Promoting gender equality in the digital age
By Jacqueline Ma, HealthBridge Vietnam Intern
My name is Jacqueline and I’m completing my second internship with HealthBridge Foundation of Canada, this time in Vietnam. As part of my internship, I am analyzing national policies and strategies on sexual and reproductive health and rights (SRHR) of young people in Vietnam. This research supports a youth-focused activity within HealthBridge’s project called Saving Lives of Mothers and Children in Nepal and Vietnam, which focuses on gender equality and maternal, newborn, and child health.
Gender equality is one of the Sustainable Development Goals. To achieve gender equality, women and girls need to have equal rights, opportunities, and to live free from violence or discrimination. Recently, I had the opportunity to attend a forum held by the Ministry of Labor, War Invalids and Social Affairs (MOLISA) in Vietnam. The meeting brought together stakeholders from different sectors. This included many government ministries, international organizations (UN Women, UNICEF), international and non-governmental organizations, and research institutions. The gathering stressed the importance of highlighting gender equality in the digital age, with an emphasis on fair employment.
Deputy Minister of MOLISA, Nguyen Thi Ha, explained that in recent years, Vietnam has built and worked to advance its policies and legal system to support gender equality. Despite the recent achievements, Vietnam still faces challenges. Six of the most pressing gender-related issues include:
- Low participation of women in management and leadership levels.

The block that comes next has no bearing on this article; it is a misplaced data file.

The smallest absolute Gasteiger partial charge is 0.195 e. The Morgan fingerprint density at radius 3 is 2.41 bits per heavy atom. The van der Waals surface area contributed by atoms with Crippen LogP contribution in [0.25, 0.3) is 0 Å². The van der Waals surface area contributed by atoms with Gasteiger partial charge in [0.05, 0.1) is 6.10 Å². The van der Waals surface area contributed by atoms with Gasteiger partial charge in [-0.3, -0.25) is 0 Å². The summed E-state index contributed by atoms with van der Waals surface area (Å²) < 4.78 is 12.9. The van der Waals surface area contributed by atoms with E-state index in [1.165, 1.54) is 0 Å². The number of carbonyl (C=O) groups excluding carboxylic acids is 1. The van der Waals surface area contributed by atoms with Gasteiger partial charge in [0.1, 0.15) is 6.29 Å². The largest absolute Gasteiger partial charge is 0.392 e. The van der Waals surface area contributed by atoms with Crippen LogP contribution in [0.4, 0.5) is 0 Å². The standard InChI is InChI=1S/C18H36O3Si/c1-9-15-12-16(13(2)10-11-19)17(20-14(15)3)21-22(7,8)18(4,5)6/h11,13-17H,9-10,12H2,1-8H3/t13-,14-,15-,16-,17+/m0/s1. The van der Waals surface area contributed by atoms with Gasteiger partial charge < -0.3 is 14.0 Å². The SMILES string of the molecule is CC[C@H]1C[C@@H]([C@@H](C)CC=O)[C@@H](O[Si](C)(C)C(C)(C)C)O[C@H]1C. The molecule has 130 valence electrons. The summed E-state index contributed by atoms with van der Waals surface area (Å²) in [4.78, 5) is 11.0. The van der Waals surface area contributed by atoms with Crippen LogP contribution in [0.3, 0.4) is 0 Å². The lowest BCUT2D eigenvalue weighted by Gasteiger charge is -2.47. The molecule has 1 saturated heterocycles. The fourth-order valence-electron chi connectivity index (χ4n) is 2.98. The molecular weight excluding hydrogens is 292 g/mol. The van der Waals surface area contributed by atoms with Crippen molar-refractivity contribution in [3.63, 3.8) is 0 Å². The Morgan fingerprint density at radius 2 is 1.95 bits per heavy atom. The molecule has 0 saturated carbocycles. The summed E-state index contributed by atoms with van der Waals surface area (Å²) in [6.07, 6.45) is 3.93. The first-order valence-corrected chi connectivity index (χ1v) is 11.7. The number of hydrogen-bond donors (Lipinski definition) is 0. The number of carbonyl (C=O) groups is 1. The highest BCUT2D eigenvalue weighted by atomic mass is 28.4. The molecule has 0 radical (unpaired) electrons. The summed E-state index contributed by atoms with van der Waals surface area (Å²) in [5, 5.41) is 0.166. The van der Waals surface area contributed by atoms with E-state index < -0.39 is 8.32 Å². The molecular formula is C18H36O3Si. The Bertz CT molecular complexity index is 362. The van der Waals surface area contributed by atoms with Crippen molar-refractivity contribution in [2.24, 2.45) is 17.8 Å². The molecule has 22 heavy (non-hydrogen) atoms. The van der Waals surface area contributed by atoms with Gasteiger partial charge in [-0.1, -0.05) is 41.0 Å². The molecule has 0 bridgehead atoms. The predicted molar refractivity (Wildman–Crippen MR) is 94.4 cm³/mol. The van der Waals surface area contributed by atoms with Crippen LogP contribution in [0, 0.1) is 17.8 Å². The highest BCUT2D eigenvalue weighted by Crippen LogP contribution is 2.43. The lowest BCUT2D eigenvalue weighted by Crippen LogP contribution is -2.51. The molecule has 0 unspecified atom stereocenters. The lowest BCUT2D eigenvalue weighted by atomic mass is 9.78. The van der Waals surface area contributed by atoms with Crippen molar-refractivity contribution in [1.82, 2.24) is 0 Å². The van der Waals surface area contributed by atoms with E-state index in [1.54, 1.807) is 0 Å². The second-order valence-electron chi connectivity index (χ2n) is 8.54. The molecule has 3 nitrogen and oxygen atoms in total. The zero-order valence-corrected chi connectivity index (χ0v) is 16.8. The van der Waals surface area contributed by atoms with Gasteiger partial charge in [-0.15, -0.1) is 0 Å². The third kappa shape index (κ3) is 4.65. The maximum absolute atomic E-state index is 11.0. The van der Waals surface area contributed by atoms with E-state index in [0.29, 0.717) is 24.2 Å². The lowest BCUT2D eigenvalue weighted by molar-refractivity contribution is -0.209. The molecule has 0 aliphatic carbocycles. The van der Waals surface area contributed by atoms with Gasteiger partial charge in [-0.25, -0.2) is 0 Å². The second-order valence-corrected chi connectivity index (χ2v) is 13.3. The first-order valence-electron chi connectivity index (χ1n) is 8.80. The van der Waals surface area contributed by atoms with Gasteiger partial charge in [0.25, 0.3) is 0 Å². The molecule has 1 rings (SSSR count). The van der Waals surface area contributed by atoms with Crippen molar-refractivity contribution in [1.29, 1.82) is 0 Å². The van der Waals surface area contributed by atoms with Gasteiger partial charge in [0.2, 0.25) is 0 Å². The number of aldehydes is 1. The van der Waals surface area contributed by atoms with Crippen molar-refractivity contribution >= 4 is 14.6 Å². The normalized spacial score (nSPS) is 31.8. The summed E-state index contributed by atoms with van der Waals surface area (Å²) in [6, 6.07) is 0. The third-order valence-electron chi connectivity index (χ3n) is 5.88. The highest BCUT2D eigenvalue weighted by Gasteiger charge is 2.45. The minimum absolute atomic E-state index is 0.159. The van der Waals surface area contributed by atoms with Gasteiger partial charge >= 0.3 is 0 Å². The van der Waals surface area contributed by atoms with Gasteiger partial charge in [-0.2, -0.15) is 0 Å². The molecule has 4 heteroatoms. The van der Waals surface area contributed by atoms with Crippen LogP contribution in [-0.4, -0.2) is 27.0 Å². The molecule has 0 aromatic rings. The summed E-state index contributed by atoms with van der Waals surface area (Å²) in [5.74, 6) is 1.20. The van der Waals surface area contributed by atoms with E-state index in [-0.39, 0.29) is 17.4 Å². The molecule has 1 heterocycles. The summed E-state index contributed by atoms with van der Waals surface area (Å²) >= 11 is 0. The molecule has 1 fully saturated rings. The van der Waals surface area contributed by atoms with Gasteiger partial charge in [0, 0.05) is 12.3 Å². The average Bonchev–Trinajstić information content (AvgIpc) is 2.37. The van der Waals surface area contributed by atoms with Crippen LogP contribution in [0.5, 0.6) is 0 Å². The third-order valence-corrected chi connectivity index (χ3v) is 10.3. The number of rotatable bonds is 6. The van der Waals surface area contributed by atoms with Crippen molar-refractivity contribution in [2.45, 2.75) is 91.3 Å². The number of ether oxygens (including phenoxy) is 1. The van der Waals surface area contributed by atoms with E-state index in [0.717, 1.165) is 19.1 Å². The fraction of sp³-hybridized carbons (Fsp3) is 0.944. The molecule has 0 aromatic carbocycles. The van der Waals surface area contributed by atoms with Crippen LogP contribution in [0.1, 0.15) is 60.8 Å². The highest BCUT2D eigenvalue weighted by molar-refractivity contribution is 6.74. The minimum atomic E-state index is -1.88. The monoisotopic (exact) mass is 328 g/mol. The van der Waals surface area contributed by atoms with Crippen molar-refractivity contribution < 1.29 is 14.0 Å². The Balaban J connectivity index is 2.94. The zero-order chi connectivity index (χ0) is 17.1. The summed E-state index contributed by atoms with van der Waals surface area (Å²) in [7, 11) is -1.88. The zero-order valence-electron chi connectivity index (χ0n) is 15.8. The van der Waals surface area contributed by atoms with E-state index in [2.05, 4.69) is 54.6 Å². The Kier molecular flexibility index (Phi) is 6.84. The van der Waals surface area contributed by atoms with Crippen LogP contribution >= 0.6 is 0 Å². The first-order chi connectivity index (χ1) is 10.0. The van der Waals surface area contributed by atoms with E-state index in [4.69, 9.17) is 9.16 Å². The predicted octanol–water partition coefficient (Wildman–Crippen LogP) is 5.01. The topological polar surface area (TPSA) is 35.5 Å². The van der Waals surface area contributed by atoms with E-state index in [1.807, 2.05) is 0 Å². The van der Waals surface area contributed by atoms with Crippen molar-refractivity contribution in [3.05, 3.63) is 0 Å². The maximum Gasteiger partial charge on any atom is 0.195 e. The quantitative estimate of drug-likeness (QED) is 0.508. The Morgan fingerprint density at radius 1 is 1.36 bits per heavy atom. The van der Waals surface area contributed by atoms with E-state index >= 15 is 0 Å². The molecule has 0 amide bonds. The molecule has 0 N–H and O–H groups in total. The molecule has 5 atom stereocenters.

- Female workers work in high-risk industries such as farming, animal husbandry, and textiles and garments.
- Vulnerability of women’s economic livelihood in comparison to men when businesses cut or downsize their workforce.
- Female business owners have limited access to professional development.
- An imbalanced sex ratio at birth, 112 male births per 100 females.
- Violence, human trafficking, exploitation of labor, and sexual assault are all serious issues for women in Vietnam.
Opportunities in the digital age
In today’s digital age, automated systems are expected to replace labor-intensive jobs. Female workers, low-skilled and low-wage workers are at risk of replacement. However, Director of MOLISA, Dr. Dao Quang Vinh, stressed that this transition will not happen overnight. The digital revolution will also affect many other countries too. To adapt to the changing labor market, men and women workers need equitable access to proper training. Training can help them build relevant skills and lead to employment opportunities.
The forum concluded with a hopeful message – that we share a common goal of enabling the next generations to thrive in a changing world. Every individual should have an equal opportunity to pursue their aspirations, regardless of age, gender, race, religion, creed or sexual orientation. Although we cannot address these issues overnight, it is important to continue having these conversations to ensure everyone’s rights are protected. Attending this forum helped me to better understand the intersections of gender, labor, and health as well as the main gender-related issues in Vietnam. I will take what I learned and apply it to my research on adolescent reproductive health and rights during my internship.Post a comment